She said couldn’t have done so well without the support of the combined joint task force staff here and her husband, Marine Corps Sgt. Carlos Ruiz, Marine Corps Security Force Regiment, Chesapeake, Virginia, and a 2nd-degree black belt Marine Corps Martial Arts Program instructor trainer.
"My husband got me into the program; he gave me motivation and encouraged me to go to the instructor course," Ruiz said. "I looked to him, and he helped me so much with this first course. I was calling him every day saying, ‘How do I do this? What would be the best way?’"
When Ruiz finishes her deployment, she will transfer to the Martial Arts Center of Excellence headquarters in Quantico, Virginia, where she will be a full-time instructor trainer.
"I want to show people the positives of MCMAP," she said. "I want them to tie MCMAP in with their careers, their lives, and use it to help make them be a better man or woman. I just want to be able to say that I gave every student my all."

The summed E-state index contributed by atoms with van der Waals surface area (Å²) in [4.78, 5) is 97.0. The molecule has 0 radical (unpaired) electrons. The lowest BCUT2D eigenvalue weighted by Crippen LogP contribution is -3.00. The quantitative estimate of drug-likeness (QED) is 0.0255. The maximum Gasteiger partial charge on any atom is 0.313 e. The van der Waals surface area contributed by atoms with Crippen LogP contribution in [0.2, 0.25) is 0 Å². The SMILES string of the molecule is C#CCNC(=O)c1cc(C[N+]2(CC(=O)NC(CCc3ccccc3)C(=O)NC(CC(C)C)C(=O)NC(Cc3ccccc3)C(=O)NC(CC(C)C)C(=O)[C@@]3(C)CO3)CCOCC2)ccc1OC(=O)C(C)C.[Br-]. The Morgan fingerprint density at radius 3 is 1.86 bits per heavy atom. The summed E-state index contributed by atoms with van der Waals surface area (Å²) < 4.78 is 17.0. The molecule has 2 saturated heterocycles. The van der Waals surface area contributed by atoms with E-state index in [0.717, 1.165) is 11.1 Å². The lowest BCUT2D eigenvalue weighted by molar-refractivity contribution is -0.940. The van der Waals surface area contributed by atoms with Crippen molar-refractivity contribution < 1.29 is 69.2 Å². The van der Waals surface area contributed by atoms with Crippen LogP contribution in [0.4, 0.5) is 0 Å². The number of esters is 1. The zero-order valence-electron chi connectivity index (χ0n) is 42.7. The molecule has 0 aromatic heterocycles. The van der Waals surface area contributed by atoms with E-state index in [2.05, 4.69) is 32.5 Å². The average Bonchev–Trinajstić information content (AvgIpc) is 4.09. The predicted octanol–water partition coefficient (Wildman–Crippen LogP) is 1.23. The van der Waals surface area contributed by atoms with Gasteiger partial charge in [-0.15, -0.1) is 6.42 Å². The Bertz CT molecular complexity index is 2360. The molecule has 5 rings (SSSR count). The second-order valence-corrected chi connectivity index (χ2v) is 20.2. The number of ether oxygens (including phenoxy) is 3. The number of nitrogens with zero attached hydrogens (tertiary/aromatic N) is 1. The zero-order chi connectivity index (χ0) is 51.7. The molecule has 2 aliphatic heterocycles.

US Marines of the Drum and Bugle Corps, Silent Drill Platoon, and color guard perform during the Sunset Parade at the Marine Corps War Memorial in Arlington, Virginia. Sunset Parades are held every Tuesday during the summer months.
(U.S. Marine Corps photo by Cpl. Tia Dufour, 24 JUN 2014.)
Slow is smooth is fast.
US Marines and ROK SEALS fastrope into an urban terrain facility from a MH-60S Seahawk from Helicopter Sea Combat (HSC) Squadron 4 during a special operations forces (SOF) integration as part of Rim of the Pacific (RIMPAC) Exercise 2014. The SOF integration used the combat skills and capabilities of U.S. Marine Special Operations Team 8133, ROK SEALS and Peru Special Forces to take down and capture a high value target.
(Photos by Corporal Matthew Bragg, 10 JUL 2014.)
cultural appropriation 101
Seriously guys, wearing a war bonnet without having to suffer blood, sweat and tears for it is so disrespectful to all the servicemen who have sacrificed their lives for this country.